This week, I had the opportunity of meeting Chrissy Fassen from the Rock the Vote! For me, this is the highlight of my trip to the USA; meeting someone who has been involved in a campaign to get people registered and get them to vote; something we are trying to replicate in Ghana with Ghana Decides. We recently run a campaign called #iRegistered to get people to voluntarily go register and share their experiences. That went pretty well and we are going to run another towards December to get people to go out and vote.
If you don’t know about Rock the Vote, they have been around as long as the 4th Republic has been. It’s in its 21st year and they run campaigns targeted at people between 18 and 29. It is the largest single non-political voter registrant in the USA, engaging people and giving them the information they need to register.
I first heard about Rock the Vote around the time P. Diddy put out that Vote or Die song and since we started the Ghana Decides project, I have been looking at their Website and social media for inspiration. Usually when I talk to people especially those who have lived or visited or know about USA politics about Ghana Decides, they always say ‘Are you trying to do something similar to Rock the Vote or Vote or Die?’. My answer: similar cause; different sides of the world.
Apart from increasing youth participation in the electoral process in Ghana, we (Ghana Decides) also try to reach socially excluded groups; women, prisoners and the physically challenged. It is not only about getting them to register but also getting them on social media; giving them a voice.
Chrissy shared some interesting strategies with us and a lot of these will come handy when we start our campaign to get people to vote. Some of the take-aways will be getting people to sign pledge cards and doing follow ups on election eve and election day. I am pretty excited to see how that will go. Rock the Vote is also huge on social media and on whether social media would be crucial as it was in 2008, Chrissy said ‘social media can outweigh every dollar spent’ and ‘it would be even more…. especially considering how Facebook and Twitter has evolved over the last 4 years.’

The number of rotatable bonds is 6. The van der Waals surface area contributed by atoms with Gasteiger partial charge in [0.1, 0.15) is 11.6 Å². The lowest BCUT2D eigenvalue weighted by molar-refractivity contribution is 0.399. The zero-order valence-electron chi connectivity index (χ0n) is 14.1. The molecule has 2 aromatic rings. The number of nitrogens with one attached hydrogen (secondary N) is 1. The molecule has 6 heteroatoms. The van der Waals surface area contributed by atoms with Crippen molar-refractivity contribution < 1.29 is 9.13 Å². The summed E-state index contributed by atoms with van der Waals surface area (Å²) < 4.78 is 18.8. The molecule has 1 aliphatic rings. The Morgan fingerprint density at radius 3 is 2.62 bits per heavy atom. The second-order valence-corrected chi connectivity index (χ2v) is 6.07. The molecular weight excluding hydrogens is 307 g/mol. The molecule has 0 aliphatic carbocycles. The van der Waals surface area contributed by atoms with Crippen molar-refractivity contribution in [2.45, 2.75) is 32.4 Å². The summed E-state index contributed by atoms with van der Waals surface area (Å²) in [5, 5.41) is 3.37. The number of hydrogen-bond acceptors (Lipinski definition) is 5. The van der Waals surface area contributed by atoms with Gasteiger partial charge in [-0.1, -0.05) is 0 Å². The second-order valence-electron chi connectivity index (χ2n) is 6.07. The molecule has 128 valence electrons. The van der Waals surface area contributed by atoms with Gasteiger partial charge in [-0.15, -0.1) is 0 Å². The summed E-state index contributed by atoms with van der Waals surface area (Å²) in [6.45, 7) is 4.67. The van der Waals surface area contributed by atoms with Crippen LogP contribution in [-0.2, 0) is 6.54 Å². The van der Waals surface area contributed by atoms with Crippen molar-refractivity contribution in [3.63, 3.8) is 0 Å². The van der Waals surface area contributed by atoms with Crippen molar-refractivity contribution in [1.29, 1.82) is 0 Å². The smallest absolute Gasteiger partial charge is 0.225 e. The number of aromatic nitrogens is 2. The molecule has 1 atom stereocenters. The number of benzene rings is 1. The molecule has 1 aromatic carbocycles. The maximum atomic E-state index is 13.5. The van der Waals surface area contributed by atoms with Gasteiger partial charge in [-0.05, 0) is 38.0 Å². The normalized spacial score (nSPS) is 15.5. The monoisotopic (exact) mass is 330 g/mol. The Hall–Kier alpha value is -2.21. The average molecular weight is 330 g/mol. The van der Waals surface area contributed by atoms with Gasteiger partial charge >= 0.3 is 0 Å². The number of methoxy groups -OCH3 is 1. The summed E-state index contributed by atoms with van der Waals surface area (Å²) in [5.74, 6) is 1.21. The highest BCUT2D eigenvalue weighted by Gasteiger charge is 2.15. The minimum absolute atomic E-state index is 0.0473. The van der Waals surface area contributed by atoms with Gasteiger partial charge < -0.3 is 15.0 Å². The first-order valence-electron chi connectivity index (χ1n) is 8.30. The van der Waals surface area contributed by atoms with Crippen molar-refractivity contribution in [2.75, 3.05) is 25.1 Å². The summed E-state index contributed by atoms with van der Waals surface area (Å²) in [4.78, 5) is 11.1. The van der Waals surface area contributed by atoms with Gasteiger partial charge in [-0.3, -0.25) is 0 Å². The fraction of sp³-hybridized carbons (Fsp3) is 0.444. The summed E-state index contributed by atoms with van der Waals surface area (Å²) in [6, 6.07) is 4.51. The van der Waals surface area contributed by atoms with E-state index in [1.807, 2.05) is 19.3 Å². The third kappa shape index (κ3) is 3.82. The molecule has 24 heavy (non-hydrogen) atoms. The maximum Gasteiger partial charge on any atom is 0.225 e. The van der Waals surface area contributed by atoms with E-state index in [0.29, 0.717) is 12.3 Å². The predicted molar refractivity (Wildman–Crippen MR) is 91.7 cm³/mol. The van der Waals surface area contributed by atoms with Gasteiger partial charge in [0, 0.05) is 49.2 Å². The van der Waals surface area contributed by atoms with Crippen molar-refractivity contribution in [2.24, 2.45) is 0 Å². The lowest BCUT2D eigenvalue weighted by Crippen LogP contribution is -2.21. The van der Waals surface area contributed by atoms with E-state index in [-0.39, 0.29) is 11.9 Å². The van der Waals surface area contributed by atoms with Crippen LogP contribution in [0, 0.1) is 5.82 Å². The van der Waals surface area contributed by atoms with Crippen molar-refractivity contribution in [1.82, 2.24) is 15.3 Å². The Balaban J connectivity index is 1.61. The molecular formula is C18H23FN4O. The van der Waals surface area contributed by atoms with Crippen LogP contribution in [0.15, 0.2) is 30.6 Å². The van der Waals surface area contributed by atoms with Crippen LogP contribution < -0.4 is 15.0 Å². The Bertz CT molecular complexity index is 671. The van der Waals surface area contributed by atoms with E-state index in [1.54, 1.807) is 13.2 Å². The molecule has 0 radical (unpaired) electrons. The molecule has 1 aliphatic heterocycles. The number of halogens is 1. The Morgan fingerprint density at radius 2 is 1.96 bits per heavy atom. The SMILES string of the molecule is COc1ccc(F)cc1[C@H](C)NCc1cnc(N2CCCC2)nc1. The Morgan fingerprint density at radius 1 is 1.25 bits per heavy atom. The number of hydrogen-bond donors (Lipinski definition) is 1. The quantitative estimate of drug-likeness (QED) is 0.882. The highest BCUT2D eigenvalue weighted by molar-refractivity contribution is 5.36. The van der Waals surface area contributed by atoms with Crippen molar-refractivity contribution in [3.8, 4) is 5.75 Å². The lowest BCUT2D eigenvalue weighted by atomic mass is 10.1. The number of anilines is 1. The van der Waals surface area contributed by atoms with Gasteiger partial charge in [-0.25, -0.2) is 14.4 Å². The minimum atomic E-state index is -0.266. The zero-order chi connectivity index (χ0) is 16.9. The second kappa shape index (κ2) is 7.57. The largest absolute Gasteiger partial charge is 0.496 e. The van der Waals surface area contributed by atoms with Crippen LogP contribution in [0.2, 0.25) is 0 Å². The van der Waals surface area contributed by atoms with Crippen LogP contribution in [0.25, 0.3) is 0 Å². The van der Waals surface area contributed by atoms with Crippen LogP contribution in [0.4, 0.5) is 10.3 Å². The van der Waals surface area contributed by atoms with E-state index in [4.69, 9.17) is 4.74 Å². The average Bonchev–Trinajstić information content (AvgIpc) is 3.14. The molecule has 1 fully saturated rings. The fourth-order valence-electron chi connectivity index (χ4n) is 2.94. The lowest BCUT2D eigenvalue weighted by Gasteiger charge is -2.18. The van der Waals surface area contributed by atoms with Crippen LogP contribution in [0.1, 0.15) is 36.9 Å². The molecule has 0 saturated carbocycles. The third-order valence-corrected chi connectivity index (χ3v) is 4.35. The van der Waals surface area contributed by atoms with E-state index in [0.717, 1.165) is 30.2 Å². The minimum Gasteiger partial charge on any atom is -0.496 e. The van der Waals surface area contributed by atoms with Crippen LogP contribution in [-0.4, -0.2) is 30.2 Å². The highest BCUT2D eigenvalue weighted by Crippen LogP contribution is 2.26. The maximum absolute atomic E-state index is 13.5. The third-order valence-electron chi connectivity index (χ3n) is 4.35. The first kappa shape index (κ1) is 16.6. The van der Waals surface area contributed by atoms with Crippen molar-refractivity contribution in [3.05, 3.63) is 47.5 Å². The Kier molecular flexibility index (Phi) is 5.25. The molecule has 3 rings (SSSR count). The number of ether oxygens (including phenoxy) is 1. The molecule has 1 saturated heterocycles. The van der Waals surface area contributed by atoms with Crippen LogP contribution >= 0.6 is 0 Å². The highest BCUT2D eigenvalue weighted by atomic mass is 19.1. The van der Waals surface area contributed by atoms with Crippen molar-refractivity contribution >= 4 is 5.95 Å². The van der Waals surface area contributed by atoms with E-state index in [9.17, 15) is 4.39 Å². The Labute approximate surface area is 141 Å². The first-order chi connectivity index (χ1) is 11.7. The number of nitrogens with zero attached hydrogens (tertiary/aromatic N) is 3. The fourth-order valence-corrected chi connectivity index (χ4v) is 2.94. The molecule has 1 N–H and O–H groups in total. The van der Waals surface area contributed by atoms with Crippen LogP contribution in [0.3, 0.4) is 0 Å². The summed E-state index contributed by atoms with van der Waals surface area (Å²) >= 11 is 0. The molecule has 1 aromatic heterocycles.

Have you ever heard of the President’s Forum for Young African Leaders? In August 2010, President Obama convened a three-day conference with more than 100 young leaders from a cross section of African life to examine how they see Africa’s future over the next half century, and to help craft innovative solutions to regional challenges. This programme has continued since the meeting in 2010 and has produced some alumni like Fred Swaniker and Shamima Muslim.
Secretary Clinton Addressing #YAL
On June 13, 2012, 60 Young African Leaders (including Dorinda and Tonyi from Ghana) from over 40 African Countries convened in Washington DC for a 3-week tour. US Secretary of State Hillary Rodham Clinton in addressing the Innovation Summit and Mentoring Partnership with Young African Leaders from Africa said with Africa’s population under 25 years forming 60% of the entire population, it could be daunting statistic or a cause for celebration. Daunting if they have no access to education, healthcare, voices are not heard and respected, etc. It could be a cause of celebration when young people can have their voices heard, help chart a new beginning, etc.
Secretary Clinton in her remarks said, having benefited from African migrants, America’s interest in Africa is a genuine one. Citing the example of the midwife who assisted her doctor when she had her daughter and has recently returned home to Ghana, Secretary Clinton said the USA wants to see a lot more Africans stay or return to the continent for Africa to benefit from them.
Initiatives like this are good for the continent and its youth. I posted on Instagram & Twitter this morning the lovely logo of the Young African Leaders and someone asked “What’s the deal with the star?”.
Young African Leaders logo
I bet he didn’t know or expected it to be an initiative from African within Africa but does it really matter? We live in a global world. As Barack Obama said during his visit to Ghana and Hillary Clinton reiterated yesterday, Africa is not a world apart but it is a fundamental part of our interconnected world. We keep talking about youth empowerment since we believe the youth of our countries hold the key to our development.
The two Ghanaian Youth Leaders this year; Dorinda and Tonyi are doing really cool things. Dorinda has established an NGO, Dream Environment in Kumasi with a team of young scrap and second-hand car dealers to help protect the environment. Tonyi, who was Mensah Sarbah JCR President 2006/2007 has established a shoe factory in Kumasi. I believe there are hundreds of many more young people doing wonderful things in Ghana. It’s important programmes like this bring them to the fore and give them a boost.